When it comes to fighting grass fires, there are times when the non-conventional way might be the only way.
That's especially true for some of Oklahoma's smaller, volunteer fire departments.
One department near Henryetta put out a fire Tuesday morning with a tool many of us might have in our shed.
In a perfect world, firefighters would obviously always prefer to use water.
But when Plainview Volunteer Firefighters couldn't their tank truck to the flames, they opted for a leaf blower instead.
With more than 30 years of firefighting experience between them, brothers Ron and Lester Sullivan know about being resourceful when it comes to putting out a fire.
After all, when the Plainview Volunteer Fire Department started up 17 years ago, it essentially had no equipment to work with.
"We were actually pretty well-known for our rakes. We just had several guys in the back of the truck with rakes," Ron Sullivan said.
The department has all the necessary tools now, but in rural Oklahoma, sometimes getting to the flames is a bigger challenge than putting them out.
"You'll have some cow trails, you'll have some tractor trails, and with the recent winter weather we had, a lot of this area is soft where the truck can get stuck," Ron Sullivan said.
And that was exactly the case around 4 p.m. on Tuesday morning.
Cell phone video shows the fire snaking through about 300 yards of a field that is surrounded by a creek.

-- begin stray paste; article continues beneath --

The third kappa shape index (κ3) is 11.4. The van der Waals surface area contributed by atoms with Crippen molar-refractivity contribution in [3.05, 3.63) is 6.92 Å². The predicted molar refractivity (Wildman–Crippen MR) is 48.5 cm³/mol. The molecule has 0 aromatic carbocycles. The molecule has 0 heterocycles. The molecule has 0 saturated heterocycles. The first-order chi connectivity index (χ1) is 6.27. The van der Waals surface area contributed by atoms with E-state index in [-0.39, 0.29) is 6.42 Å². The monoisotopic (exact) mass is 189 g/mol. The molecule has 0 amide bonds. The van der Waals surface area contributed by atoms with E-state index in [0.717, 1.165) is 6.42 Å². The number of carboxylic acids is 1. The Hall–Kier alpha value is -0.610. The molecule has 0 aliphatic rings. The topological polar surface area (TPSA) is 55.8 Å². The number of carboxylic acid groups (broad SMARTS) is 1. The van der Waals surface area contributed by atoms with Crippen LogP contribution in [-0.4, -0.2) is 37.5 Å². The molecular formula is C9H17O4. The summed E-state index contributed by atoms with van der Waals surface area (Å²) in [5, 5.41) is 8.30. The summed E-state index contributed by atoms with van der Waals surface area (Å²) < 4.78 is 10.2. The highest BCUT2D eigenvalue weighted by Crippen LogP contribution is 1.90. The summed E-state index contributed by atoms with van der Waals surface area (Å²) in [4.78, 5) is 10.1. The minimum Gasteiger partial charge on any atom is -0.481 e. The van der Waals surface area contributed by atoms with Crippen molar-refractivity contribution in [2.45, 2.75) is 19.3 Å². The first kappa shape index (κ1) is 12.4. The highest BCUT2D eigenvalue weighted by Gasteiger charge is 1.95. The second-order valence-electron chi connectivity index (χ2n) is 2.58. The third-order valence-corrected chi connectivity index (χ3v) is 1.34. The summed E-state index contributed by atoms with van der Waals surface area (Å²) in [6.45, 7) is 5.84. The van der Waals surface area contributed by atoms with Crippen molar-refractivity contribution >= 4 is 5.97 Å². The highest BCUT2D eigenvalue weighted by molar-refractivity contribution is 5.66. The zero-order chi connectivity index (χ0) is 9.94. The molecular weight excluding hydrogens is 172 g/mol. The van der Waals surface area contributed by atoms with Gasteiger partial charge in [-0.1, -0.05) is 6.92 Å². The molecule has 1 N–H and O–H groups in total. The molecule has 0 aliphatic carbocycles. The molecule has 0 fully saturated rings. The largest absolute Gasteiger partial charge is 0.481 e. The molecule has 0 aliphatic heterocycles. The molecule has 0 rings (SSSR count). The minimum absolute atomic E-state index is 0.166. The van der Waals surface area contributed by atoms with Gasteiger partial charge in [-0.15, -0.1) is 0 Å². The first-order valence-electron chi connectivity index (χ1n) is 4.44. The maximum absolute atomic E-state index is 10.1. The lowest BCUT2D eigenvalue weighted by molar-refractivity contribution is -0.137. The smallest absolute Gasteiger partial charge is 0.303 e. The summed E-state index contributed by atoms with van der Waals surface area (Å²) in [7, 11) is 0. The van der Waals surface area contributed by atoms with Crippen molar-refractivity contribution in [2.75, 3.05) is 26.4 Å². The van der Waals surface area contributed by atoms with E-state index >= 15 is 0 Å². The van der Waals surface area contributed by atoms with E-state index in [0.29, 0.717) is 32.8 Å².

"It was going pretty good," Lester Sullivan said. "…So at that point we knew we were gonna have to get our rakes and leaf blowers and head after it."
The leaf blower is something Lester says he typically uses in wooded areas to cut a path through dry leaves, which helps stop a fire.
But with no water, he turned it toward the fire.
And since no homes were in its path, he started recording, too.
It's easy to think, "Isn't the leaf blower just going to cause the fire to spread more?"
Well not necessarily, the Sullivan brothers say that's where experience and training come in.
"I would not try it at home, it's not as simple as blowing out a candle on a birthday cake," Ron Sullivan said. "There is skill set and technique that's involved."
And a little ingenuity, too.
"In certain situations, like last night, it was just perfect that the humidity was high, the wind was just right," Lester Sullivan said.
And it worked, with just the two brothers, a leaf blower and a rake. The flames were under control within 45 minutes without a drop of water.
The heavy wind actually was to blame for that fire. The Sullivans say the wind blew over an old tree, and it knocked over a power pole, which sparked the flames.
The brothers said the leaf-blower technique is an accepted one in the industry and other fire departments also use it in a pinch.